I don’t know. I don’t know. I just can’t imagine Walter Cronkite back in the day, narrating the OJ chase, you know? I just can’t. I don’t wanna say things got worse in the nineties in terms of like a societal ethic and that’s getting too deep, but I think that the Dark Side of the 90s is called the Dark Side of the 90s for a reason. What it does is it touches on a lot of cornerstones and a lot of foundations that we see how news is delivered today. And a lot of it’s very divisive. Rarely is there a just objective news source anymore, and if you would’ve told us that in the 90s, we would’ve said you’re insane. You know what I mean? These are just fringe networks that are trying to apply to a certain demographic or a certain specialty political group. But today it’s either what team are you on? Our team or theirs? And I don’t think we could have ever predicted that in the 90s, you know? Tabloid TV had a lot to do with ushering that in.

RELATED: Interview: Mark McGrath Talks Dark Side of the 90s Season 1

The second episode in the season’s great as well, covering the COPS TV show. It was something that I didn’t really ever notice, because I grew up watching COPS and it’s like, “Wow, this is kind of dystopian that we would watch this on TV.” It was so accepted and celebrated at the time. So how interesting is it just looking back with hindsight on these cornerstones of the 90s where you didn’t really think too much about what was up with it and then you’re like, “Oh, this is kind of very weird. We weren’t really talking about this.”

Yeah, it is incredible. And it’s weird how there’s a connect-the-dots thing happening with tabloid TV, with COPS in particular. That show … because it had political slants that I didn’t really know until I narrated the episode. I’m like, “wow, I guess it was kind of pro cop the show.” And then getting to know the deep, dark down recesses and how the show was made. Because Dark Side of the 90s, they do the deep dives. That’s why the show is so compelling. And I’ve got to be honest, I’m not the biggest wrestling fan in the world. I watch every episode because of the way these shows are made. And I know I’ve got a sideline seat and a vested interested because I’m hosting it and narrating it. But I love these shows, that they’re incredibly well done. So they do the deep dives and with something like COPS …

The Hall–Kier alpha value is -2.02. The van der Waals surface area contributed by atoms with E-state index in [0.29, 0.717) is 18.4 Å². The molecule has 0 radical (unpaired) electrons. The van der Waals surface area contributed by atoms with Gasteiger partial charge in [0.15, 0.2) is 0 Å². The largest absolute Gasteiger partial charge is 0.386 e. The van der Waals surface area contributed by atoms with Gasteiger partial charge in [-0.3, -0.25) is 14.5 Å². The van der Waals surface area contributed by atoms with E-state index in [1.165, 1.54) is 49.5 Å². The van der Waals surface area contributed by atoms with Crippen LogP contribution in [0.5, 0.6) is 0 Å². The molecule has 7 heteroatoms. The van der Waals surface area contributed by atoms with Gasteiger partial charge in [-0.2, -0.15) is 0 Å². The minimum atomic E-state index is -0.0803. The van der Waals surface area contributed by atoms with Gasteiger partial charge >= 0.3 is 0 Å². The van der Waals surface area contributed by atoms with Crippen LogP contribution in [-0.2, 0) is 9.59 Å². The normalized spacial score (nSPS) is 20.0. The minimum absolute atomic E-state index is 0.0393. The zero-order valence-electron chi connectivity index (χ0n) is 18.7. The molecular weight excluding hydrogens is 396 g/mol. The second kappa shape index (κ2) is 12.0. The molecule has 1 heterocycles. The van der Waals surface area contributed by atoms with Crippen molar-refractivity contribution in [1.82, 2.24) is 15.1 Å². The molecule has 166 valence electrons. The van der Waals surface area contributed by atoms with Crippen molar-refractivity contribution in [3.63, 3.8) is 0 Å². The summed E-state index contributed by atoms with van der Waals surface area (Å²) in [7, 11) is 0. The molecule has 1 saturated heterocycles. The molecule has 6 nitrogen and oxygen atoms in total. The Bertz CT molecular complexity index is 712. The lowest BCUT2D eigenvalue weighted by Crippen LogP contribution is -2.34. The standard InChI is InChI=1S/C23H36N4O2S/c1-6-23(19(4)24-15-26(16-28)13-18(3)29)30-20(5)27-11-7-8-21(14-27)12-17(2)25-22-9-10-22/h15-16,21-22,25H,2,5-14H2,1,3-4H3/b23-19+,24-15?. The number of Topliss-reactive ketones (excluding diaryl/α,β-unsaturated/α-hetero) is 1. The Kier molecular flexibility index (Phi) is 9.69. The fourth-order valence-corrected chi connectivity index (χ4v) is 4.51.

let’s do a little retrospective of COPS. Imagine walking in, in 1989, early 90s, into a network and going, “I got this show, we’re going to follow a bunch of cops around and see what happens.” I mean, they got laughed out of every network. They got laughed out and thank God Fox, the network Fox that we did a episode on the first season. All these things are connecting and, now that I’m talking to you, Tyler, I’m having epiphany like, wow, the Dark Side of the 90s is really smart, way smarter than I am. So all these things are kind of connecting and showing you the fabric of the 90s, of kind of why we are here today. And I think it’s important to do these deep dives. Now COPS followed a bunch of cops around and I was fascinated the first episode because … I mean, I loved the Real World the same way.

I just loved reality TV. It had me right away. It was a very graphic look at policing and how it’s done. But then, it got into the Rodney King vibe, and that had worldwide … it was like a powder keg that blew up around the world about how policing was done. So you had to kind of look back at COPS and it was untouchable for a while, going into the odds in 2010. So it’s really interesting, this little show COP that Fox network took a chance on because they needed some programming became such a pivotal milestone in terms of programming that had political socio and even economic ramifications that we’re still feeling today. I don’t know for we’re any better off today than we were in 1989 when this thing first debuted.